by Bill Hangley Jr.
Day two of City Council’s education hearings was a long string of bleak predictions and passionate calls for funding from public school supporters faced with the prospect of what one parent called “trying to do the impossible with nothing.”
Councilwoman Jannie Blackwell called the day’s testimony “disheartening,” but gave little indication that she and her colleagues are eager to move on meeting the Philadelphia School District’s request for $60 million in additional funding.
The Philadelphia School District is vowing to take a hard line on two issues that have caused confusion when charter operators take over traditional public schools: special education and facilities costs.
Even as the District tries to convert three more of its schools into charters, officials and parents alike are wading through confusion over “exceptions” that past administrations granted to outside managers in previous years of the District’s Renaissance school turnaround initiative.
Superintendent William Hite has hired Matthew E. Stanski as chief financial officer for the School District. Stanski worked in that position in the Prince George's County school district when Hite was head of the schools there.
I’ve been living in this area since 1951, spending more than 50 years as a reporter, first for The Bulletin and then for The Inquirer. My most rewarding years were as The Bulletin’s education reporter in the 1950s. It was an exciting time with reform in the air and since The Inquirer and Daily News paid little attention to education, I had the field to myself. I worked hard and was on the front page with school stories several days a week.
By Benjamin Herold
for NewsWorks, a Notebook news partner
In order to close up to one-fifth of the city's traditional public schools by the fall of 2013, Philadelphia District officials are considering some dramatic steps, including a move away from assigning students to schools based on their home address.
By Dale Mezzacappa and Benjamin Herold
The School District released a 119-page document on Thursday that summarized the analyses and recommendations of the Boston Consulting Group, an outside firm retained at private expense to help the District avert a financial meltdown by radically overhauling its business operations and delivery of education.
The document details BCG’s work and thinking on hot-button topics ranging from charter expansion to labor negotiations. It also includes the previously unreleased analyses behind controversial District proposals to close dozens of schools and reorganize those that are left into decentralized, independently managed “achievement networks.”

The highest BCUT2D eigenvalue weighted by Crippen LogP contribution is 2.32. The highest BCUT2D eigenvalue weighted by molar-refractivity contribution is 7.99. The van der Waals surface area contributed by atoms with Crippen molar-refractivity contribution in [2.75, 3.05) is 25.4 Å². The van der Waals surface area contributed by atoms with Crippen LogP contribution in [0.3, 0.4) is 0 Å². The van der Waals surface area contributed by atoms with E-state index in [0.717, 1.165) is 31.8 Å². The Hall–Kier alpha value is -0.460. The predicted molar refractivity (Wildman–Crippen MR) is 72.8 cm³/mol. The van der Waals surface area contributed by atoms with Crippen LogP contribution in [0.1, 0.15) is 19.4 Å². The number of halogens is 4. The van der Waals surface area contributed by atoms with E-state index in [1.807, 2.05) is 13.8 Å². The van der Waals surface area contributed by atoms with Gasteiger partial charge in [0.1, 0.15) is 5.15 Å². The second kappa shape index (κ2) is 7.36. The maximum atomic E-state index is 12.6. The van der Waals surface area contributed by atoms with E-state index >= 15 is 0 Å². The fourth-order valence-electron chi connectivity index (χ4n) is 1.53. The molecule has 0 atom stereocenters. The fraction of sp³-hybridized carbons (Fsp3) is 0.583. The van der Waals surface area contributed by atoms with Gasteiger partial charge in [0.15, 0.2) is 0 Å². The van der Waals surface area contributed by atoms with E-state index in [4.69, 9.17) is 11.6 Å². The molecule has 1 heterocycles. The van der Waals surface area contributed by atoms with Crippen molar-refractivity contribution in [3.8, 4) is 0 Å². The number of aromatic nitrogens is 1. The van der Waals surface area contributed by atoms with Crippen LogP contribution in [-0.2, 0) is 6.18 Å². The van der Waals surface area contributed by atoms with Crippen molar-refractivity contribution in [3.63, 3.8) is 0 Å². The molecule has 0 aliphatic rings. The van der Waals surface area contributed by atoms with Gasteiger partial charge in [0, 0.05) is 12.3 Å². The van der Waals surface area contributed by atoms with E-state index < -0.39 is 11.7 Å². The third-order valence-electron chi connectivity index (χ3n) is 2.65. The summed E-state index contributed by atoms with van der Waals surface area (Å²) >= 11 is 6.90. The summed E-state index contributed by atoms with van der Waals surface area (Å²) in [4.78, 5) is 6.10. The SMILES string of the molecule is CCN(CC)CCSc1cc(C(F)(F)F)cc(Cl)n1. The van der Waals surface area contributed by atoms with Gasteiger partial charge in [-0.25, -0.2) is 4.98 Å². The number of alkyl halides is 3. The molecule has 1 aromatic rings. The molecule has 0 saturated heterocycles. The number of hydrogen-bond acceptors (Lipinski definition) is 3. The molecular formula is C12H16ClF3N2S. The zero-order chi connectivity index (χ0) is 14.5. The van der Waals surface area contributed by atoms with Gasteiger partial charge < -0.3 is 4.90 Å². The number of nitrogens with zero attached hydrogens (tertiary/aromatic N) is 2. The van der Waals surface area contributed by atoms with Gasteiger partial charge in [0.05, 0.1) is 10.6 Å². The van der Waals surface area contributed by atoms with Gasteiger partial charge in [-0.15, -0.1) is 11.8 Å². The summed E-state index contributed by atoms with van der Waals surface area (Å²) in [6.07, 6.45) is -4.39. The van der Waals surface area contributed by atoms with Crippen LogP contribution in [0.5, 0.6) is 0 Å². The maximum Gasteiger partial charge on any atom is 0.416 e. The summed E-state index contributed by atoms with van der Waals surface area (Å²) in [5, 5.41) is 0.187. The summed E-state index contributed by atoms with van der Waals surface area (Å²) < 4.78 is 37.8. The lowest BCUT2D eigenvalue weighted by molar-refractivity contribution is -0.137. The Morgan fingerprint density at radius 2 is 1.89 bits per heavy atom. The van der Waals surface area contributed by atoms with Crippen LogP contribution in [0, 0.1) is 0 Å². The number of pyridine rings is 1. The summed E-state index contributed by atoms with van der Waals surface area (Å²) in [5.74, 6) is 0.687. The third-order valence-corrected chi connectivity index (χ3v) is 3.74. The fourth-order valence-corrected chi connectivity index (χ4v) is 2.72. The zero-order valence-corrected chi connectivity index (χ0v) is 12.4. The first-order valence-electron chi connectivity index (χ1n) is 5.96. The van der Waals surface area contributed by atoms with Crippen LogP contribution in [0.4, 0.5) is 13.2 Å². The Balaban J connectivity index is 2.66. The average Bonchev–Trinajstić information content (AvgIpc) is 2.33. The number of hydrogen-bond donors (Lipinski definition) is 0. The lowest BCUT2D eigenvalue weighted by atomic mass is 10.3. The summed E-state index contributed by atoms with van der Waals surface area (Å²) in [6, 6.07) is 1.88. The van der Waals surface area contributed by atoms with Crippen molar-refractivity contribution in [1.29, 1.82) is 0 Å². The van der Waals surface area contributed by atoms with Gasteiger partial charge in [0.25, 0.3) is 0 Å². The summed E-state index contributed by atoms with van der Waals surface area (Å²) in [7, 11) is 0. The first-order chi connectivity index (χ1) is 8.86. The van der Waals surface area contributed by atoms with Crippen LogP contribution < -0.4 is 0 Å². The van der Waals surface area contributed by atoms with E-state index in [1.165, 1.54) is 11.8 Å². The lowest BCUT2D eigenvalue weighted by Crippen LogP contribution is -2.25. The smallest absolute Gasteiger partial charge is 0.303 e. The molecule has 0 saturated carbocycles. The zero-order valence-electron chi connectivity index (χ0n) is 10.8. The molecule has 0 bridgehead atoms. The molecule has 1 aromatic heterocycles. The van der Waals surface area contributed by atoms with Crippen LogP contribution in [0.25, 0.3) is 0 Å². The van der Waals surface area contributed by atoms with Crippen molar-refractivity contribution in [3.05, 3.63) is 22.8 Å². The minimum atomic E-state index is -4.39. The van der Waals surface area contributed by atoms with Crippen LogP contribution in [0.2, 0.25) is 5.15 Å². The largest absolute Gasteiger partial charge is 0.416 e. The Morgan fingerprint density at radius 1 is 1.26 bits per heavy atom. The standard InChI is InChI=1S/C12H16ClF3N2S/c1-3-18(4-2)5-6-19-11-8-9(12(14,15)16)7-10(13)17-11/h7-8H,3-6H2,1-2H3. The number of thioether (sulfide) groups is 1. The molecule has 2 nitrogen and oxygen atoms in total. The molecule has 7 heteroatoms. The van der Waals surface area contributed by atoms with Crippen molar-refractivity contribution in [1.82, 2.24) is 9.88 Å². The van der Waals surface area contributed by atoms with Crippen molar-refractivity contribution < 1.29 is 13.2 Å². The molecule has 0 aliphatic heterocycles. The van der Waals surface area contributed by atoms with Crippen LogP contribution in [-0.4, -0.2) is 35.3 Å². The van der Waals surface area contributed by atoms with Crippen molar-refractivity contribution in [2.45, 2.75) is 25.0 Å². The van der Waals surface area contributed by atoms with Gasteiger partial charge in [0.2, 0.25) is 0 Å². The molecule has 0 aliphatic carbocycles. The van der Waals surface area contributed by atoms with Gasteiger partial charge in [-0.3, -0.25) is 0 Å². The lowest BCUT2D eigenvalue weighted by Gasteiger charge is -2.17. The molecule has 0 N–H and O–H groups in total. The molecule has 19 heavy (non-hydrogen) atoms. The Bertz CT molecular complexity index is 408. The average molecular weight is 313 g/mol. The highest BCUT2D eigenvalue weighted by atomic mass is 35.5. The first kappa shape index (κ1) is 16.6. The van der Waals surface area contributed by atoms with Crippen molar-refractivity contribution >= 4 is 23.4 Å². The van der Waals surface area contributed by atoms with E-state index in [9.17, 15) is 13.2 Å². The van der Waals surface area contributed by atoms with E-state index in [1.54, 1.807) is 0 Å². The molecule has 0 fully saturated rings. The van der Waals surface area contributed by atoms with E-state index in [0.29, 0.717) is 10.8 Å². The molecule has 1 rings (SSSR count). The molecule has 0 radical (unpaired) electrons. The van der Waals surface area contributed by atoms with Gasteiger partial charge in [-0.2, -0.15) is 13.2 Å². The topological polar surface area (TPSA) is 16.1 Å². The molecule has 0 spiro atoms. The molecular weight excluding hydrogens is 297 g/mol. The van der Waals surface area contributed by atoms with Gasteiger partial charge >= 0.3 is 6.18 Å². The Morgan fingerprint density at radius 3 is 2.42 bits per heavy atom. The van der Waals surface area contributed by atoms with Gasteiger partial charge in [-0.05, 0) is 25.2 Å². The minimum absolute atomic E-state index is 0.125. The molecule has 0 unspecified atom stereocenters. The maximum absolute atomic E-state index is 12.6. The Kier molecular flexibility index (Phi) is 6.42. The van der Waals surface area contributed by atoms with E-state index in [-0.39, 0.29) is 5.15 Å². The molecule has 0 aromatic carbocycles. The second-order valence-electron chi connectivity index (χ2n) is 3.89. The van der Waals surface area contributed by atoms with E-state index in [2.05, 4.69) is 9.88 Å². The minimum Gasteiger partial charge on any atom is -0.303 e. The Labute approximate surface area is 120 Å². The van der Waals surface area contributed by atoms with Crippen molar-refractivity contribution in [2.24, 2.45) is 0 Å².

The School Reform Commission on Tuesday officially hired Dr. William Hite as superintendent, effective Oct. 1, at an annual salary of $300,000.
All five members voted in favor of the five-year contract, which will pay Hite $50,000 more than he receives as superintendent of the 125,000-student school district in Prince George's County, Md., but $48,000 less than former Superintendent Arlene Ackerman.
The William Penn Foundation has paid more than $160,000 for work being done by two private communications firms to support the School Reform Commission’s much-debated “transformation blueprint.”
It's just one of several efforts undertaken by the city's civic leaders on behalf of the cash-strapped District that was revealed by a review of William Penn's recent grants.
The organizations doing the communications work, Sage Communications and the Bravo Group, are being paid through William Penn funds that have been passed through the United Way of Southeastern Pennsylvania and the Greater Philadelphia Chamber of Commerce, respectively. Each grant was for $82,500, the maximum allowable without the approval of William Penn’s board, which meets three times a year.
By Katie McCabe
The School Reform Commission voted Monday to outsource the three top management positions in its transportation department, but recessed until Wednesday to allow more time for talks with the labor union representing bus drivers, mechanics, and other blue-collar workers whose jobs could be facing a similar fate.
The Boston Consulting Group has identified up to 60 Philadelphia school buildings as potential candidates for closure and helped line up private vendors willing to replace the School District’s unionized blue-collar workforce at a $50 million discount.
These steps are just part of the blue-chip consulting firm’s far-ranging behind-the-scenes effort to help the beleaguered city school system rethink how it does business.
The broad scope of BCG’s efforts this spring are detailed in previously unreleased “statements of work” obtained by the Notebook/NewsWorks under Pennsylvania’s Right to Know law.
Read the documents: